Author: Jon Krakauer
First Published: 2003
No. of Pages: 372
Synopsis (from B&N): "Jon Krakauer’s literary reputation rests on insightful chronicles of lives conducted at the outer limits. He now shifts his focus from extremes of physical adventure to extremes of religious belief within our own borders, taking readers inside isolated American communities where some 40,000 Mormon Fundamentalists still practice polygamy. Defying both civil authorities and the Mormon establishment in Salt Lake City, the renegade leaders of these Taliban-like theocracies are zealots who answer only to God.
At the core of Krakauer’s book are brothers Ron and Dan Lafferty, who insist they received a commandment from God to kill a blameless woman and her baby girl. Beginning with a meticulously researched account of this appalling double murder, Krakauer constructs a multi-layered, bone-chilling narrative of messianic delusion, polygamy, savage violence, and unyielding faith. Along the way he uncovers a shadowy offshoot of America’s fastest growing religion, and raises provocative questions about the nature of religious belief."
[My note: In my opinion, this synopsis focuses on only one sensationalist part of this book and fails to mention how much of the book is dedicated to an objective history of the Mormon religion.]
Fiction or Nonfiction: Nonfiction
Comments and Critique: I found this book fascinating. I know next to nothing about Mormonism, so the history provided was very educational. I know that the LDS Church had problems with this book (among others) and disputes the historical accuracy of some of the events described. I also know that people outside the Church have stated that the official Church history is sanitized and more interested in promoting peoples' faith than recording the truth of what happened. I don't profess to know which side is right, or if both are to some degree, but I tried to keep an open mind throughout.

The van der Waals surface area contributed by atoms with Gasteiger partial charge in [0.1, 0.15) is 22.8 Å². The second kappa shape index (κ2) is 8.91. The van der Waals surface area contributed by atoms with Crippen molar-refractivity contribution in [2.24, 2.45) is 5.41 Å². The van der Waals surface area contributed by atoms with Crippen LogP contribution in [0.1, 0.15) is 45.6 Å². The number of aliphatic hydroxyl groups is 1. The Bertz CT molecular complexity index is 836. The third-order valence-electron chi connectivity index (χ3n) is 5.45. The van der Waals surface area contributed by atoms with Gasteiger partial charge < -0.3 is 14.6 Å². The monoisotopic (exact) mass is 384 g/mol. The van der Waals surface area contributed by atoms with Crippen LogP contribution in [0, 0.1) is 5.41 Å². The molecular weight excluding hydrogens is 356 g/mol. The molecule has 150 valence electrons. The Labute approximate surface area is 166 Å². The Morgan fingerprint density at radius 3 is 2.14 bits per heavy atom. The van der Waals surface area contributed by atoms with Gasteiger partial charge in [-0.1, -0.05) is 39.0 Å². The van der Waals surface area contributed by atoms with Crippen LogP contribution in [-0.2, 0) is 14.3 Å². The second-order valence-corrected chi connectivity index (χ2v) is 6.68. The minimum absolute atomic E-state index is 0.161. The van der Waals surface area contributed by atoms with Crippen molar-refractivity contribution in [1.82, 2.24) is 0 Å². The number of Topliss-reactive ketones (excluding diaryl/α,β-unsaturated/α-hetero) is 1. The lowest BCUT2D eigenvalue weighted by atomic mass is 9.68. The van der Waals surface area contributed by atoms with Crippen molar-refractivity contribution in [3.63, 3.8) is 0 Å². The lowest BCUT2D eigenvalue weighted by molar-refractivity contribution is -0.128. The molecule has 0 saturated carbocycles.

The author's writing style is easy to read and the individuals he writes about, both historical and modern, are presented in very realistic ways. No one came across as two-dimensional. Any book dealing with religion is going to contain a certain amount of the author's personal biases, but I think Mr. Krakauer was generally fair and objective. He also made a point of stating the basics of his own beliefs, so that the reader was aware of any particular subjectivity and could take it into account.
Challenges: 999 (Dewey Decimal); A to Z (author "K"); Dewey Decimal (200 Religion); World Citizen (Culture/Anthropology)